Music Production: EQ for Mixing your Music | Mikael Baggström | Skillshare

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Taught by industry leaders & working professionals
Topics include illustration, design, photography, and more

Watch this class and thousands more

Get unlimited access to every class
Taught by industry leaders & working professionals
Topics include illustration, design, photography, and more

Lessons in This Class

5 Lessons (28m)
    • 1. Introduction to the EQ Effect

    • 2. EQ in Practice

    • 3. Live Demo

    • 4. Mike's Bonus Tips

    • 5. Your Project

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About This Class

Learn the EQ Effect for Music Production
Are you interested in Music Production, Songwriting and Making Music on your computer? Well the EQ Effect is one of the most essential for Music Production, in order to shape and control the frequencies of each instrument and sound in your song.

Examples of things you will Learn

  • EQ Effect Essentials
  • Band EQ vs Parametric EQ
  • Frequency Ranges and Q-Value
  • Mixing Music with EQs
  • + Bonus Tips and Tricks

Start Today
Invest in yourself today, and thank yourself tomorrow. Enroll now, and I’m waiting for you inside the class! =)

Friendly regards,
Mikael "Mike" Baggström
Music Composer | Sound Designer | YouTuber

Meet Your Teacher

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Mikael Baggström

Music Composer | Sound Designer | Video Producer


Hey Friends and Creative People!

My name is Mike, and I am a Music Composer, Sound Designer and Artist. I Share my Story, Journey, Experience and Knowledge, to Inspire and Empower Creative People like you. =)


I believe that learning should be fun. I love to bring my personality into my teaching style. I also try to make my courses dynamic, to be more interesting to you. =)

Friendly regards,
Mike from Sweden
Compose | Artist | Educator

See full profile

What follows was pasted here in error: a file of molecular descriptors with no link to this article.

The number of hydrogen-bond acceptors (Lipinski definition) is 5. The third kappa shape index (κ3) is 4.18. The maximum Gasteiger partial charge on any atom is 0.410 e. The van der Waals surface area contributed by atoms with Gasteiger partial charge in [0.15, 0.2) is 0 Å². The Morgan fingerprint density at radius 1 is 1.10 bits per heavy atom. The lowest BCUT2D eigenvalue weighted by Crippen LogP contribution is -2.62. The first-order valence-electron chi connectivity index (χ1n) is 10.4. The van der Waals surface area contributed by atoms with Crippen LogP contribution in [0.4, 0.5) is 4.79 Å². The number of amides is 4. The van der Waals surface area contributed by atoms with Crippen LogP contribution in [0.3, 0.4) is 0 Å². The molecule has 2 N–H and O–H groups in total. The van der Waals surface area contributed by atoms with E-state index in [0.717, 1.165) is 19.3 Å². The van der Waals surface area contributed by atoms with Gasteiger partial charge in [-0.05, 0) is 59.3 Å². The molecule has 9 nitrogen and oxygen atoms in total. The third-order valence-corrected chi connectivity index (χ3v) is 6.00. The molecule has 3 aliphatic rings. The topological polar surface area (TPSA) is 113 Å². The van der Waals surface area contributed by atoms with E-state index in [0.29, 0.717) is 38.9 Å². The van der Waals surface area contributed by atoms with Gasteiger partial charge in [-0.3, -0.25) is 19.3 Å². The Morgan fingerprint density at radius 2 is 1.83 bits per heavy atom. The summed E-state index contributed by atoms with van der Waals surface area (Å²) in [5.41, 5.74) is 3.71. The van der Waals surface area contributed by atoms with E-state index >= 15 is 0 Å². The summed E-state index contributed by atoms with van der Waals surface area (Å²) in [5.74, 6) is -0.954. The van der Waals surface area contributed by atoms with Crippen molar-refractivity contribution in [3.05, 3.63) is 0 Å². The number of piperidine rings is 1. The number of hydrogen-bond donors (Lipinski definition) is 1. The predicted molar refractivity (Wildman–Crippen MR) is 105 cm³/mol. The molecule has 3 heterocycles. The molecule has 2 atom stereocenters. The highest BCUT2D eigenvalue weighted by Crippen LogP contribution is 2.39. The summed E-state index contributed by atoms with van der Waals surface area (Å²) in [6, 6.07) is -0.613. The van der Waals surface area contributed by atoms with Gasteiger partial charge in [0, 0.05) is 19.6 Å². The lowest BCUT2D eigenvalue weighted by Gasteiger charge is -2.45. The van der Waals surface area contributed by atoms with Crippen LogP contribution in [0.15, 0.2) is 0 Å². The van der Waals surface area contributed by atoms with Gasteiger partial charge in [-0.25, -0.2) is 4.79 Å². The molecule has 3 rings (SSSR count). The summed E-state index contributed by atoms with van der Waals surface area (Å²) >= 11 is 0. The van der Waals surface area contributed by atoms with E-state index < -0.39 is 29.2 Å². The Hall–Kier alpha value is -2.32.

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1. Introduction to the EQ Effect: In this video, you're going to learn the basics of how the E que effect works in music production. The CQ, which is short for equalizer, is a staple effect in music production. It is often used on every single fact in a project to various degrees, so you really need to learn how it works and how to use it practically to shape your sounds and pull is your productions. All right, well, let's begin. What is the E que? Effect on equalizer or e que? For short is a device or plug in that shapes the frequency spectrum of a sound by either boosting or reducing a certain range of frequencies. There are two main kinds of each year. If x band and Parametric the band each year effect is basically a number off frequency bands that are static. You can adjust the levels of these bands with a no Boeri fader. In some cases, you can also switch the band frequencies between a couple of different frequencies, but not fine. Tune the center point or how wide the frequency range. You want to just should be parametric beaches. They give you four greater control. But this also means you will need more knowledge compared to using banned each years. Here's an example of a band eq you and here's an example off a parametric EQ you band EQ use or generally more easy to make sound natural when you e que compared to parametric each years, because the frequency bands in a good band each you have bean carefully chosen by engineers . And more importantly, the range they adjust is usually quite wide. A general guideline is that wider frequents adjustments sound more natural than cutting or boosting a narrow range. Most each use also have a low post and a high pass filter on top of the frequency bands they can adjust. As you can see here, a low post filter means that you kept the frequencies above a certain threshold, and a high pass filter works on the opposite spectrum. Then, for the actual e que frequency adjustments, you first find the frequency range you want to. Just then, if you use a parametric EQ, you you can dial in how wide that range should be. This is called the Q Value. A que value of one means that the range of frequencies you will e Q is one octave wide. Finally, you either boost the level of that frequency range or reduce it, depending on what you want in your mix. For example, let's say you have a come piano and a rhythm guitar playing at the same time, and you want to create more separation between them so that each instrument is heard better in the mix. Then you need to make a creative decision on which frequency range should be more audible for each of these tracks, for example, making the piano warmer and the guitar more plucky. So in this case, you can use an E que on the guitar trick to reduce some of the low end and low mid frequencies and then add and eat you on the piano track to reduce some of the mid range frequencies. Where the pluckiness is more prominent on the guitar strumming trick. This is usually the best way to think about Aneke you if you want an instrument to be heard better in a specific range, for example, the warm, low mid frequencies off a piano, then listen to your production to find which instruments or competing with that piano in that range, then use E cues to make reductions on those tracks instead of simply boosting the piano. I always advised to make cuts and reductions on competing tracks rather than boosting a specific trick. Let's recap what he learned. One on e que is used to shape the frequency range off the track to you can use a band EQ you or a parametric EQ you a good band each year is usually easier to sound very natural while a parametric EQ you give you for greater control over the sound three CQ workflow. Find the frequency Centrepoint You want a just first Then if he used a parametric EQ, you choose how wide the rain should be and finally make the boost or reduction in level for that frequency range. All right, now let's continue to learn how to sit up and use e que in practice. My name is Mike and I'll see you in the next video 2. EQ in Practice: In this video, you will learn how to sit up and apply the e que effect in practice on any track in your music production project. You will also get practical demos off using both a band EQ you as well as a parametric EQ you Let's begin. You all right? So there are two ways to add an e que to a track in your project. The first way is to use the built in e que in the mixer off your drw. And the second way is to add a specific e que plugging as an insert effect on any track. Every e que has its own characteristic sound. And by using e cues as in certificates, you can use different E cues on different tracks. These can actually work in your favor by adding those subtle differences in EQ you character to help create more separation between tracks and separation is one off these staples off mixing music to create a space for every instrument and sound. Now, to use the built in e que in your mixer should be very easy for you, and adding e que plug ins on every track as insert effects can take a lot of CPU power, so you should really become familiar with using the mixer EQ you first. It might look different for every day W but the principle is the same. Every mix. The track will have its own dedicated e que effect, which usually is a parametric eq u plus a low pulse and high pass filter. Another advantage of using this, built in CQ, is that you will get a better overview of your E que settings for each track when you mix your project, the other way to add an e que is, to lord an insert effect on a specific track. First, choose what e que Pugin you won't use and added to the insert effect Shane off your track in your mixer. Then you load up the EQ. You plug in interface, then start making the EQ adjustments you want to make. Now, let me demonstrate how to use a band. EQ U s an insert defict. So I have loaded a band eq you as an insert effect here on this piano track, and it is initialized, so it doesn't do anything right now, so the piano sounds like this bandi cues are divided into different ranges off frequencies , so this one has four ranges, which is quite common here. We have low frequencies, low mid frequencies, high mid frequencies and high frequencies. They also often have a low pass filter and a high pass filter. So now you're creative sound shaping starts, and you start by choosing a frequent arranged to just let's say you won't reduce some off the low muddiness in the deeper register off the piano. So does it. Set that 1 to 150 hertz? And let's listen. If I drag this down, you're reducing the frequencies in the range off 150 hertz as the center point and on a band EQ You. You can't just the with off that range, but listen to what happens to sound. So let's reset this and let's say you want to simply reduce some of the lower mid frequencies, Let's say, on 500 hertz and perhaps ah, boost frequencies on around three kilohertz to get some more clarity, which he might want to do to get that hunky bright rock sound piano. So a band EQ is very easy to use. Simply select the frequency band you want to adjust and then choose if you want to reduce it or increase it. And next, let's look at the features of a parametric eq you. So now I have exchanged the band eq you to a parametric EQ. You and this particular one only has to parametric bands. But what parametric equalizers do is that you can change the center point by fine tuning this noble here, and then you can also, if I turn the zone, change the with off the frequency range. This is basically what constitutes a parametric equaliser. A common way to use a parametric equaliser is to set the Q value quite high and the higher the Q V a value. The nature where the range is that you are adjusting a que value of one means entire octave in the frequency range. So if you said this on high and then boost to gain a lot, you can swipe the frequencies like this which will make it here a perhaps a problem frequency that you want to just on the specific track, saying we want to just the recipient's there and then you can set it to re use and perhaps a bit wider. Let's see like that. Now, here's an important guideline to remember when you use an e que on any track. In most cases, you are making very subtle changes. So if you listen to a before and after example, the difference might be minimal but in context, off the whole music production. When you add up all those small changes in E que on all tracks, that will make a huge difference when mixing your track for the overall south. All right, now you have learned how to sit up and use the EQ you effect. In practice, I really recommend you to become familiar with the frequency rangers and how the boosting and reduction on certain frequencies affect the overall sound. I have found that learning this is easier on sounds that you are very familiar with in the first place, so you can instantly here the changes. So I advise you to practice e curing on common instruments and sounds like vocals, piano and acoustic guitar. I Mike and I'll see you in the next video 3. Live Demo: In this video, I will do a live demonstration of using the e que effect in practice in a music production . Let's begin. All right, so I have written this short little piece with drums, bass, acoustic it or and a calm piano. And I will play you this now first without any e queuing applied and listen especially to how the acoustic guitar is really dominating the sound off the overall production right now . All right, so whenever he makes your music by, for example, using equalization, you need to always have the full perspective off the overall sound in mind. Every instrument and track should be thought of as a piece off the complete puzzle. You will use the solo feature a lot because you need to analyze the tracks on an individual basis to find out their fundamental core frequency range and how they compete with other instruments. For example, in this piece, the guitar is clashing a lot with the comm piano, so I need to make creative decisions in order to choose the placement off these two tracks in the frequency range, basically where I want them to have their dominating frequency and where I want to reduce their presence to leave room for the other instrument. It is important to always think of each track in your project on how it should contribute to the bigger picture, the complete painting of your music, so to speak. I call this instrument contribution, and here are some examples of questions you can ask yourself in this case, Should the guitar have informed low and sound or the piano? Perhaps you can feel throughout the low and quite much on both of these instruments to leave room for other tracks in your project. Which instruments should carry the crispness in the oral production? Or perhaps neither of them should have any sparkle in the sound to leave room for symbols high since etcetera. Right now, I am back here in the project, and I have opened up the mixer. I'm going to listen to the acoustic guitar track in Solo and then the calm piano track. You can hear the diskette or has a very close, warm and intimate sound. Lots of presence in the low mid frequencies. Now, should that be the point of focus for this instrument? That's your choice. When I listen to this piano. I feel that it has a warm sound, but not quite as intimate as detour. It lacks a bit off deep, low end, but has a good amount of low maids to make up that warm sound. So we need to decide which of these instruments should take focus in the low mids around 250 to 500 hertz. And why this frequency domain in particular? Well, learning to understand and get an instinct for the sound off frequency rangers for all kinds of instruments. That is something you need to learn from experience when you makes music, and especially when carving sounds with an equalizer, you must listen and analyse carefully your ears or your primary instrument to help you get started. I have this frequency short you can use as a guide. But remember, there are no hard rules here, and the character and impression off sounds depend on what kind of instrument you listen to , how it is played and so on. And this is my own personal guideline for the characteristics off the complete frequency range. All right, so after some testing, I have decided to focus on the warmth in the low mids around 250 to $500 on the piano track and reduce it on the guitar track. I've set the Parametric EQ. You banned in the low mids here on the mixer on 300 hertz for both the piano and the guitar track. Since I will do an E que boost on the piano, I opted for a lo que value to affect a big arrange the frequencies. So I went for a Q value of one, which means a full octave in the frequency range on on the guitar will reduce the frequencies in this range. So here I opted for a slightly higher Q value of 1.5. So now, but I will play these two tracks first without any each applied. As you see, they are both disabled and then will. I will turn them on us on playing, and you will be able to hear the difference and listen carefully as I turn on the EQ use and you will hear how the piano takes control and focus off the low mid frequency range and the guitar backing off in that area to lead room for those warm piano tones. The next step is to choose a focus area for the guitar trick and back off the piano in that range. And for this I have chosen one kilohertz as the center point, as you can see here, because I want to bring out the plucky tone off the guitar. So I said it to around one kilohertz, and since I'm going to increase that frequency range, I'm usually wanting to go with a lower Q value, which, as I've said before, means a wider range affected. I'm going to increase this just a couple of decibels 2.5 and then for the same on the piano , going to back off around 2.5 visible. And here I'm going for a narrow where range of frequencies, which means a high your cue value. So around 1.5, and to somewhere, all right. So let's listen again as I turn these off and I will turn them on, which means both of these Ikeda adjustments on both tracks and you will now hear a much greater separation between the calm piano and acoustic guitar. Of course, there are many more ways to create separation between tracks that are competing with each other. But this video is about equalization. I would, for example, panties differently. Now they are panned in the middle, so it's basically a really hard fight between them. I would also choose one of these two tracks to be more prominent in regards to the level off the track. I purposely made them. Both have around the same level in order to maximize competition between them for this video to truly show the power off equalization. But please remember that the e que is only one off the tools you have in your arsenal when mixing your music to a professional level. All right now you have seen a live demo of using e que to shape sounds to improve clarity and separation between tracks, which will create an overall better makes. E queuing is something that you will do every time he produced music, so make sure to practice it a lot. One tip I have for you is when mixing your music with accuse. Focus on Lee on two competing tracks at a time A versus B I. Mike, and I'll see you in the next video 4. Mike's Bonus Tips: in this video, I'm going to share some of my best tips on using the ICO effect to improve your mixes and track separation for your music productions. Tip one. Boost Wide Cut Narrow This is a general guideline I heard many times during the years. Basically, it usually sells more natural to use a wide range if you want to boost frequencies, but if you want to reduce the frequency range, you can go for a good parametric EQ. You and a much narrower range tip to filters first, usually with e que. It's generally best to do mild adjustments and do the heavy lifting with the low post and high pass filters. So my guideline is to focus on the filters first, then e queuing with boosts and cuts. And basically, all e queues have a low post and high pass filter you can activate. In most cases, you can even control the steepness off this filter slope in decibels per octave. In most Parametric EQ use, you can even see the slope on the interface tip. Three Opposite direction. Technique. Like I just said, e queuing sounds best if you do it in small doses, so let's say you have a kick drum fighting with a base, which is very common. And let's suppose your kick drum has a good fundamental stomp at around 120 hertz, which you want to boost instead of simply boosting the kick drum at that frequency would, let's say, six decibel. It's better to add one each year on the kick drum and boost with three decibel and another on the base and cut with three decibels using the same frequency Centrepoint, which in this case was 120 hertz, as well as the same range on both cues. Tip for Know your instruments and sounds. This is not really a technical tip, but simply that you should learn which frequencies are more prominent in all kinds of instruments and sounds, so that you don't take away the essence off the instrument or vocal by baddie queuing. This is something you need to learn by practice. There are guidelines and shorts online, but I have found that it changes depending on the track. You're working on the instruments you use the vocal character etcetera, but you can practice yourself by listening to tracks in your project in solo on, then apply and e que and try reducing by several decibels in one range at a time and listen carefully to how it effects the overall sound. Tip. Five. You can always add a little air for some reason. If you want to open up the sound of an instrument or vocal so that it gets more air clarity and ashamed result, it usually works by boosting the very high end on an eight year. Even going beyond what our ears can actually pick up, you need to get above the horse high frequencies into what I call the air frequencies. Try this for yourself. It works especially great on vocals and acoustic instruments like acoustic guitars. All right now you have some of my best tips on E queuing for music production. My name is Mike, and I'll see you in the next video. 5. Your Project: all right now it's time for you to take action. Which is always the best way to learn your project is to record a vocal track in your D W and then apply equalization to the track. Why a vocal track specifically? Because our ears are trained through history to hear all details off the human voice. This means you will be able to hear how the e que effects the overall sound here is your guy to complete this project. One recalled a vocal track to add an E que effect either on the mixer or as an insert effect and three experiment and practice with all the features you have learned. Finally, when you haven't eq you setting, you are satisfied with turning to buy, pose mode and switch between E Q and No e que fest. Now he can analyze what you have accomplished. It is very easy to fool your ears with small, gradual changes over time. Sometimes, if not often, the sound before he started IK Ewing was indeed better. That's why you need lots of practice. So go ahead and learn by doing practice e curing on all kinds of instruments and tracks as often as you can. I might wishing you good luck on your e que adventures because you rock my friends.